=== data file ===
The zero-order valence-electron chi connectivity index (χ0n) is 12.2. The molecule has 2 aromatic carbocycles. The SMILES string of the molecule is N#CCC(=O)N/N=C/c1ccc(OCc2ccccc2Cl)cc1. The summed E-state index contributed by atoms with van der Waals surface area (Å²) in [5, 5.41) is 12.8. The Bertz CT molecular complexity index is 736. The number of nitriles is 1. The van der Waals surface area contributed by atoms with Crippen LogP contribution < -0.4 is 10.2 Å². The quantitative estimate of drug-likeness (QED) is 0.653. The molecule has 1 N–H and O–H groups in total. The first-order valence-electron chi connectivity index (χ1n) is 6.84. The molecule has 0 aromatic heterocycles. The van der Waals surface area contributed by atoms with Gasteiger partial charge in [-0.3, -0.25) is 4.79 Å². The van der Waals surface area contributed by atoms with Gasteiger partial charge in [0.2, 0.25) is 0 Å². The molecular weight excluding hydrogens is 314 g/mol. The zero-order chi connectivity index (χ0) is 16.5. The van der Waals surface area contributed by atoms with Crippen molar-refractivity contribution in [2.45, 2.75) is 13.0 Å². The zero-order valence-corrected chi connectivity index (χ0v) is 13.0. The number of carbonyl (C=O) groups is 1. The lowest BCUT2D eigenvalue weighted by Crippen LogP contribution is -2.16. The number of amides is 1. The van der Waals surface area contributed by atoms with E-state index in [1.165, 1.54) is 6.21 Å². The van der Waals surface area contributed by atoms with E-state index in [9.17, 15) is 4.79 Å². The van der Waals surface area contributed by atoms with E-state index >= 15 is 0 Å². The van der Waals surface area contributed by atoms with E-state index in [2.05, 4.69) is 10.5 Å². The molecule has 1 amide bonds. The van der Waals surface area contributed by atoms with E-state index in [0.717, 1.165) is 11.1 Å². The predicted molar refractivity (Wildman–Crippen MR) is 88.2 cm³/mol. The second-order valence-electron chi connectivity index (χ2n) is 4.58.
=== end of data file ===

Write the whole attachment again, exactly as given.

The zero-order valence-electron chi connectivity index (χ0n) is 12.2. The molecule has 2 aromatic carbocycles. The SMILES string of the molecule is N#CCC(=O)N/N=C/c1ccc(OCc2ccccc2Cl)cc1. The summed E-state index contributed by atoms with van der Waals surface area (Å²) in [5, 5.41) is 12.8. The Bertz CT molecular complexity index is 736. The number of nitriles is 1. The van der Waals surface area contributed by atoms with Crippen LogP contribution < -0.4 is 10.2 Å². The quantitative estimate of drug-likeness (QED) is 0.653. The molecule has 1 N–H and O–H groups in total. The first-order valence-electron chi connectivity index (χ1n) is 6.84. The molecule has 0 aromatic heterocycles. The van der Waals surface area contributed by atoms with Gasteiger partial charge in [-0.3, -0.25) is 4.79 Å². The van der Waals surface area contributed by atoms with Gasteiger partial charge in [0.2, 0.25) is 0 Å². The molecular weight excluding hydrogens is 314 g/mol. The zero-order chi connectivity index (χ0) is 16.5. The van der Waals surface area contributed by atoms with Crippen molar-refractivity contribution in [2.45, 2.75) is 13.0 Å². The zero-order valence-corrected chi connectivity index (χ0v) is 13.0. The number of carbonyl (C=O) groups is 1. The lowest BCUT2D eigenvalue weighted by Crippen LogP contribution is -2.16. The number of amides is 1. The van der Waals surface area contributed by atoms with E-state index in [1.165, 1.54) is 6.21 Å². The van der Waals surface area contributed by atoms with E-state index in [9.17, 15) is 4.79 Å². The van der Waals surface area contributed by atoms with E-state index >= 15 is 0 Å². The van der Waals surface area contributed by atoms with E-state index in [2.05, 4.69) is 10.5 Å². The molecule has 1 amide bonds. The van der Waals surface area contributed by atoms with E-state index in [0.717, 1.165) is 11.1 Å². The predicted molar refractivity (Wildman–Crippen MR) is 88.2 cm³/mol. The second-order valence-electron chi connectivity index (χ2n) is 4.58.